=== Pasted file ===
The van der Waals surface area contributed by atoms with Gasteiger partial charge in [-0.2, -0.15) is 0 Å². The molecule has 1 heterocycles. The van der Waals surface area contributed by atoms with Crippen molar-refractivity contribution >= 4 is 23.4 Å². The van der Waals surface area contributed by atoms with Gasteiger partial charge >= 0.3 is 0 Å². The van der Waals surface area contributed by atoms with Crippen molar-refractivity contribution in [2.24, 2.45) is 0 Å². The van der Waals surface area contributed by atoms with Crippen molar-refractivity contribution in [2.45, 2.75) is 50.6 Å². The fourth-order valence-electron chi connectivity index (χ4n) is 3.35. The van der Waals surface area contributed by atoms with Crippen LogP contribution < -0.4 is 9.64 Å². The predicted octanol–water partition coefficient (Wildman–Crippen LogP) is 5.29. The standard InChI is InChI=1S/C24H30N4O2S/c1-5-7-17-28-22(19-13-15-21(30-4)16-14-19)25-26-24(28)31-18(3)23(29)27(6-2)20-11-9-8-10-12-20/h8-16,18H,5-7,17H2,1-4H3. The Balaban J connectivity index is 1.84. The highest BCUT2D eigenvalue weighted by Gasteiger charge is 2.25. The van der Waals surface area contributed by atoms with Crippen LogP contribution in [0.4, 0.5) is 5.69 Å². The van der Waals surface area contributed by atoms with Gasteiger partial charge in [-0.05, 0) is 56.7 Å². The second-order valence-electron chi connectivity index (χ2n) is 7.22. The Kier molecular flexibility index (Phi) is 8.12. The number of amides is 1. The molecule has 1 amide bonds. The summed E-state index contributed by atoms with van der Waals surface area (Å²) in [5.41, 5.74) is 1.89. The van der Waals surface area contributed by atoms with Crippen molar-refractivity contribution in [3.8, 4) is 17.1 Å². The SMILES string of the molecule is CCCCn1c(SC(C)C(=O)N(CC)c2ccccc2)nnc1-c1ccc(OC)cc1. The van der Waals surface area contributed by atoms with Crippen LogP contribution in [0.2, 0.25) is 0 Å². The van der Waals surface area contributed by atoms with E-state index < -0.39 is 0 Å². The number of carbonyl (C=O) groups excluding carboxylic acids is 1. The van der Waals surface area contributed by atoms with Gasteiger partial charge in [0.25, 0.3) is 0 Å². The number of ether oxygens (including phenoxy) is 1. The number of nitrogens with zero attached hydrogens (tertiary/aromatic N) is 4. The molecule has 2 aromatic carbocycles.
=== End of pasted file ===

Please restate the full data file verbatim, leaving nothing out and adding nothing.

The van der Waals surface area contributed by atoms with Gasteiger partial charge in [-0.2, -0.15) is 0 Å². The molecule has 1 heterocycles. The van der Waals surface area contributed by atoms with Crippen molar-refractivity contribution >= 4 is 23.4 Å². The van der Waals surface area contributed by atoms with Gasteiger partial charge >= 0.3 is 0 Å². The van der Waals surface area contributed by atoms with Crippen molar-refractivity contribution in [2.24, 2.45) is 0 Å². The van der Waals surface area contributed by atoms with Crippen molar-refractivity contribution in [2.45, 2.75) is 50.6 Å². The fourth-order valence-electron chi connectivity index (χ4n) is 3.35. The van der Waals surface area contributed by atoms with Crippen LogP contribution < -0.4 is 9.64 Å². The predicted octanol–water partition coefficient (Wildman–Crippen LogP) is 5.29. The standard InChI is InChI=1S/C24H30N4O2S/c1-5-7-17-28-22(19-13-15-21(30-4)16-14-19)25-26-24(28)31-18(3)23(29)27(6-2)20-11-9-8-10-12-20/h8-16,18H,5-7,17H2,1-4H3. The Balaban J connectivity index is 1.84. The highest BCUT2D eigenvalue weighted by Gasteiger charge is 2.25. The van der Waals surface area contributed by atoms with Crippen LogP contribution in [0.4, 0.5) is 5.69 Å². The van der Waals surface area contributed by atoms with Gasteiger partial charge in [-0.05, 0) is 56.7 Å². The second-order valence-electron chi connectivity index (χ2n) is 7.22. The Kier molecular flexibility index (Phi) is 8.12. The number of amides is 1. The molecule has 1 amide bonds. The summed E-state index contributed by atoms with van der Waals surface area (Å²) in [5.41, 5.74) is 1.89. The van der Waals surface area contributed by atoms with Crippen molar-refractivity contribution in [3.8, 4) is 17.1 Å². The SMILES string of the molecule is CCCCn1c(SC(C)C(=O)N(CC)c2ccccc2)nnc1-c1ccc(OC)cc1. The van der Waals surface area contributed by atoms with Crippen LogP contribution in [0.2, 0.25) is 0 Å². The van der Waals surface area contributed by atoms with E-state index < -0.39 is 0 Å². The number of carbonyl (C=O) groups excluding carboxylic acids is 1. The van der Waals surface area contributed by atoms with Gasteiger partial charge in [0.25, 0.3) is 0 Å². The number of ether oxygens (including phenoxy) is 1. The number of nitrogens with zero attached hydrogens (tertiary/aromatic N) is 4. The molecule has 2 aromatic carbocycles.